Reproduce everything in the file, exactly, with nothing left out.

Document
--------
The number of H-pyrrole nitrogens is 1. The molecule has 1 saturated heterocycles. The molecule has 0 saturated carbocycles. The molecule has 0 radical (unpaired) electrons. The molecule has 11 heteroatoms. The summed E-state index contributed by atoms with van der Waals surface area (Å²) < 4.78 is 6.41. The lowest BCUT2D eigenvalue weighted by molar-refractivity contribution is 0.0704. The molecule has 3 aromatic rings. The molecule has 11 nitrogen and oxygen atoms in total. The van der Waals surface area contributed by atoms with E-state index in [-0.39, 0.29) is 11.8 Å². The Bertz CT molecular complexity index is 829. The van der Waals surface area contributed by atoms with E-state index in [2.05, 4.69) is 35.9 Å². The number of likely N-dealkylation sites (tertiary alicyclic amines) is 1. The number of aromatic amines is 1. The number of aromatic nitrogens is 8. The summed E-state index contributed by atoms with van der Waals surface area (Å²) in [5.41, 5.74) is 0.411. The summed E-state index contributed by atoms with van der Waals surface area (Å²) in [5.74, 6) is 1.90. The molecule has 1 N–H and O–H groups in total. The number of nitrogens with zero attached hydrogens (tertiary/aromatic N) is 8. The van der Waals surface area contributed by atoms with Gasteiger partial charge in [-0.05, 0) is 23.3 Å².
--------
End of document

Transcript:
The number of H-pyrrole nitrogens is 1. The molecule has 1 saturated heterocycles. The molecule has 0 saturated carbocycles. The molecule has 0 radical (unpaired) electrons. The molecule has 11 heteroatoms. The summed E-state index contributed by atoms with van der Waals surface area (Å²) < 4.78 is 6.41. The lowest BCUT2D eigenvalue weighted by molar-refractivity contribution is 0.0704. The molecule has 3 aromatic rings. The molecule has 11 nitrogen and oxygen atoms in total. The van der Waals surface area contributed by atoms with E-state index in [-0.39, 0.29) is 11.8 Å². The Bertz CT molecular complexity index is 829. The van der Waals surface area contributed by atoms with E-state index in [2.05, 4.69) is 35.9 Å². The number of likely N-dealkylation sites (tertiary alicyclic amines) is 1. The number of aromatic amines is 1. The number of aromatic nitrogens is 8. The summed E-state index contributed by atoms with van der Waals surface area (Å²) in [5.41, 5.74) is 0.411. The summed E-state index contributed by atoms with van der Waals surface area (Å²) in [5.74, 6) is 1.90. The molecule has 1 N–H and O–H groups in total. The number of nitrogens with zero attached hydrogens (tertiary/aromatic N) is 8. The van der Waals surface area contributed by atoms with Gasteiger partial charge in [-0.05, 0) is 23.3 Å².